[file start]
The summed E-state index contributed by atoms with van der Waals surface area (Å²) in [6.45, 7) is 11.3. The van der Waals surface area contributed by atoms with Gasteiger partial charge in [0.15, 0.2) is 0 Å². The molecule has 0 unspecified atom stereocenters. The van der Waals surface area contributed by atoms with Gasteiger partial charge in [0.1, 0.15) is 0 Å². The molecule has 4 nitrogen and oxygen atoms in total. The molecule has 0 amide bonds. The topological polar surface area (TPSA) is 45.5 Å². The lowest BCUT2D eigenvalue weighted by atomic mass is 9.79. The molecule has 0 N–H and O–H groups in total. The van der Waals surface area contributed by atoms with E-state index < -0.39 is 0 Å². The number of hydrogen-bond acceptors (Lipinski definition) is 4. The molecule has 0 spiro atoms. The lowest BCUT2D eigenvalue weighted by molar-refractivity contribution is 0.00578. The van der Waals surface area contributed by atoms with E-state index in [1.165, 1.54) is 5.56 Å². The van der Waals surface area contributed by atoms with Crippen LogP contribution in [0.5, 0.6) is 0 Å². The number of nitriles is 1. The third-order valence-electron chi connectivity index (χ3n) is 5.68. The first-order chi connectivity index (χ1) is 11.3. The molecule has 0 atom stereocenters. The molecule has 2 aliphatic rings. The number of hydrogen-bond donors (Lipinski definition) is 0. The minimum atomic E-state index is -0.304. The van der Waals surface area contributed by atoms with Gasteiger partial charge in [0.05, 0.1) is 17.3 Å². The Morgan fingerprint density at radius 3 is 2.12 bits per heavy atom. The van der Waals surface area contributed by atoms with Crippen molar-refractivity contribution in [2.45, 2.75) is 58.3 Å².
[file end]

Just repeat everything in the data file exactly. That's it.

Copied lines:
The summed E-state index contributed by atoms with van der Waals surface area (Å²) in [6.45, 7) is 11.3. The van der Waals surface area contributed by atoms with Gasteiger partial charge in [0.15, 0.2) is 0 Å². The molecule has 0 unspecified atom stereocenters. The van der Waals surface area contributed by atoms with Gasteiger partial charge in [0.1, 0.15) is 0 Å². The molecule has 4 nitrogen and oxygen atoms in total. The molecule has 0 amide bonds. The topological polar surface area (TPSA) is 45.5 Å². The lowest BCUT2D eigenvalue weighted by atomic mass is 9.79. The molecule has 0 N–H and O–H groups in total. The van der Waals surface area contributed by atoms with E-state index < -0.39 is 0 Å². The number of hydrogen-bond acceptors (Lipinski definition) is 4. The molecule has 0 spiro atoms. The lowest BCUT2D eigenvalue weighted by molar-refractivity contribution is 0.00578. The van der Waals surface area contributed by atoms with E-state index in [1.165, 1.54) is 5.56 Å². The van der Waals surface area contributed by atoms with Crippen LogP contribution in [0.5, 0.6) is 0 Å². The number of nitriles is 1. The third-order valence-electron chi connectivity index (χ3n) is 5.68. The first-order chi connectivity index (χ1) is 11.3. The molecule has 0 atom stereocenters. The molecule has 2 aliphatic rings. The number of hydrogen-bond donors (Lipinski definition) is 0. The minimum atomic E-state index is -0.304. The van der Waals surface area contributed by atoms with Gasteiger partial charge in [0.05, 0.1) is 17.3 Å². The Morgan fingerprint density at radius 3 is 2.12 bits per heavy atom. The van der Waals surface area contributed by atoms with Crippen molar-refractivity contribution in [2.45, 2.75) is 58.3 Å².